40 years later, Campbell family is still moving houses
When Jerry Campbell Sr. co-founded C-B Movers in 1978, little did he know the family business would last more than 40 years with three generations of Campbells working there.
Today, Campbell and his wife, Doris, are retired, though he still does errands for the company that relocates buildings and lifts structures for new foundations and basements. Their oldest son, Jerry Campbell Jr., and his wife, Linda, own the family business based off County Road 1 west of Pequot Lakes. Their son, Waylon, and nephew, Dustin - the third generation of Campbells - also work for C-B Movers.
"Dad pretty much always had it in mind - it was Dad's dream for us to take it over and run it," Campbell Jr. said of himself and his brothers.
The three brothers — Jerry Jr., Mike and Basil — all worked for their dad. In 1990, Jerry Jr. and Mike bought the company from their parents. In 2005, Jerry Jr. and Linda became the sole owners.
"I like helping people," Jerry Jr. said of continuing with the business. "I like dealing with customers and trying to provide a good service for them."
Jerry Sr. was working at the former Durkee Manufacturing in Pine River when the opportunity to change careers arose. Doris's sister had bought a cabin that needed to be moved from Crow Wing State Park.
"Dad pretty much did what he could do to help her," Jerry Jr. said. "He borrowed some jacks from a guy, loaded it on a trailer and moved it."
That "guy" asked Jerry Sr. to buy his business. After some consideration, he did just that, saying he always wanted to be his own boss. He partnered with Glen Bjoraker, and thus C-B Movers got its name using the first letters of both men's last names.
Jerry Jr. was in eighth grade then and started helping his dad at work in the summers.
"When they were working, I was there. Dad and I basically learned together," he said.
After graduating from Pine River-Backus High School in 1982, he joined his dad at C-B Movers.
His father was always a good welder and made the equipment needed to move buildings. In the early days, they used wooden beams to support structures. That evolved into using steel beams.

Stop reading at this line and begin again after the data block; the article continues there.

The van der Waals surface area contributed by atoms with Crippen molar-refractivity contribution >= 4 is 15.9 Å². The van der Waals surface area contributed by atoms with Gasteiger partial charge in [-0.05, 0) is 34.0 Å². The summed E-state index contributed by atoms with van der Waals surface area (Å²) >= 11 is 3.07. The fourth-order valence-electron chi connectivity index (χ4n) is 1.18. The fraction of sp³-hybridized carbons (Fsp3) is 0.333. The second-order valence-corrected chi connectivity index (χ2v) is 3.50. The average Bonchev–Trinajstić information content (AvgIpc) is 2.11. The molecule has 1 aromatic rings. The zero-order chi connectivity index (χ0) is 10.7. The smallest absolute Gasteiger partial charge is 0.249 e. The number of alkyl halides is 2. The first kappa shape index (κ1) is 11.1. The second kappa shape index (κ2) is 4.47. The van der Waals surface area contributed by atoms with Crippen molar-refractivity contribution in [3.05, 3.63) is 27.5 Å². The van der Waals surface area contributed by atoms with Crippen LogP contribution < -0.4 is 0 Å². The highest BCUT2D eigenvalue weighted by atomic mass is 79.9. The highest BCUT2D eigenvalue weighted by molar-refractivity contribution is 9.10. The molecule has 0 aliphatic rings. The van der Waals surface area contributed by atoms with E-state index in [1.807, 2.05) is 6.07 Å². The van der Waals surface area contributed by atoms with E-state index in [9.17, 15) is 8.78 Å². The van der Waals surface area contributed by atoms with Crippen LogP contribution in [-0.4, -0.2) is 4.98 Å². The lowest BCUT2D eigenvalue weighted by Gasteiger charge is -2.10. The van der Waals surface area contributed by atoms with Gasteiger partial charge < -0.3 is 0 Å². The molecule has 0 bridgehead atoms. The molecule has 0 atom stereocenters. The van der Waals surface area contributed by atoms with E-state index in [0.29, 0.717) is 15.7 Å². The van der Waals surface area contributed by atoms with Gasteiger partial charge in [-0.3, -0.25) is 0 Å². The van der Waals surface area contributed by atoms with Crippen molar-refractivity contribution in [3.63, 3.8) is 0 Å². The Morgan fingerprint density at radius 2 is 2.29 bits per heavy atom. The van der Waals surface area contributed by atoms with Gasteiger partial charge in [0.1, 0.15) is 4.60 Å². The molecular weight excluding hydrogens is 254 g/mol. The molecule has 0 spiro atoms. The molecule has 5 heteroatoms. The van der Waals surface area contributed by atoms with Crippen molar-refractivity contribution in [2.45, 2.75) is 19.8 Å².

C-B Movers serves central Minnesota but does travel across the state to move buildings. Taking jobs farther away did become necessary during the 2008 recession, but the business survived.
C-B Movers moves various types of buildings, from yard sheds, pole buildings and garages to cabins, houses and barns. For 10 years the company worked with Verndale Custom Homes, and thus started specializing in moving rambler homes. Jerry Jr. said he's moved 550 Verndale Homes. That company now has a new owner and C-B Movers is working with them again.
The business has moved buildings for area resorts, including Madden's and most recently Grand View Lodge. A recent challenge was moving a residential house from Pelican Lake to Lake Margaret.
"I told him, there's no way to move this thing unless we can cut it in two," Jerry Jr. said, noting they cut the house in half lengthwise and set each half on a basement. "It was remarkable how it turned out. You'd never know it was moved."
The job is not just about moving buildings. It includes contacting power companies, getting the necessary permits and police escorts. And the rise in roundabouts on roads presents new challenges.
"Roundabouts are an enemy of house moving," Jerry Jr. said.
Contacting the correct power companies can be burdensome. One 20-mile haul involved five different power companies that had lines along the route, Jerry Jr. said. He's working with first responders to try to get state legislation that would require power companies to put their nameplates on power poles.
C-B Movers has year-round work, but May-December is the busiest with many 60- to 70-hour work weeks.
"It signals go-time when (road) restrictions are off (May 15)," Jerry Jr. said.
He said house movers are known as "original recyclers" because they repurpose buildings instead of tearing them down and depositing them into landfills.
Jerry Sr. said the company has come quite a long way from when he first started it. He and Doris live next door to the business on County Road 1 in a home they moved there from Gull Lake.
They're happy to see their oldest son keep the family business going and are hopeful the third generation will do the same.
"I like the work," Jerry Jr. said. "I like the challenge of it. It's hard work, there's no doubt about it. Our family has always enjoyed the gratification that comes with hard work."